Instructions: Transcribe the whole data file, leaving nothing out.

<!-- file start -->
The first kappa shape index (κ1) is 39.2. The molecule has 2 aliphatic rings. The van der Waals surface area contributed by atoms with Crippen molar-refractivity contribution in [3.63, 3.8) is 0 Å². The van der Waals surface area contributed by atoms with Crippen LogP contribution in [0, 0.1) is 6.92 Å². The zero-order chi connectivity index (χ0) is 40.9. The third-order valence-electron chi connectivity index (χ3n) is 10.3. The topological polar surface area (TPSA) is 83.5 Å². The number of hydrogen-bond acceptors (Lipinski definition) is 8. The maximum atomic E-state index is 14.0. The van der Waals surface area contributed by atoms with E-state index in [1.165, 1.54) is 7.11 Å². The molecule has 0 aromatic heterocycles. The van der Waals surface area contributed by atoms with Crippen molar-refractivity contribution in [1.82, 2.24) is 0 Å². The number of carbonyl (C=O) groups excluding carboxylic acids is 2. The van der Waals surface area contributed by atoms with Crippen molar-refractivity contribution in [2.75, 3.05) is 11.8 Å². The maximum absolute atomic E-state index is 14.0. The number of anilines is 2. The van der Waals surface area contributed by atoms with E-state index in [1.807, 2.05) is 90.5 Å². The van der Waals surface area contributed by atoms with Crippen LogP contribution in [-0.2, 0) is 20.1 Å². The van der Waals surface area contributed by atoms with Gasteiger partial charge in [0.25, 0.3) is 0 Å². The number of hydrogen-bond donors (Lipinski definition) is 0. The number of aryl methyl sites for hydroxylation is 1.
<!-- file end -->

The first kappa shape index (κ1) is 39.2. The molecule has 2 aliphatic rings. The van der Waals surface area contributed by atoms with Crippen molar-refractivity contribution in [3.63, 3.8) is 0 Å². The van der Waals surface area contributed by atoms with Crippen LogP contribution in [0, 0.1) is 6.92 Å². The zero-order chi connectivity index (χ0) is 40.9. The third-order valence-electron chi connectivity index (χ3n) is 10.3. The topological polar surface area (TPSA) is 83.5 Å². The number of hydrogen-bond acceptors (Lipinski definition) is 8. The maximum atomic E-state index is 14.0. The van der Waals surface area contributed by atoms with E-state index in [1.165, 1.54) is 7.11 Å². The molecule has 0 aromatic heterocycles. The van der Waals surface area contributed by atoms with Crippen molar-refractivity contribution in [1.82, 2.24) is 0 Å². The number of carbonyl (C=O) groups excluding carboxylic acids is 2. The van der Waals surface area contributed by atoms with Crippen molar-refractivity contribution in [2.75, 3.05) is 11.8 Å². The maximum absolute atomic E-state index is 14.0. The number of anilines is 2. The van der Waals surface area contributed by atoms with E-state index in [1.807, 2.05) is 90.5 Å². The van der Waals surface area contributed by atoms with Crippen LogP contribution in [-0.2, 0) is 20.1 Å². The van der Waals surface area contributed by atoms with Gasteiger partial charge in [0.25, 0.3) is 0 Å². The number of hydrogen-bond donors (Lipinski definition) is 0. The number of aryl methyl sites for hydroxylation is 1.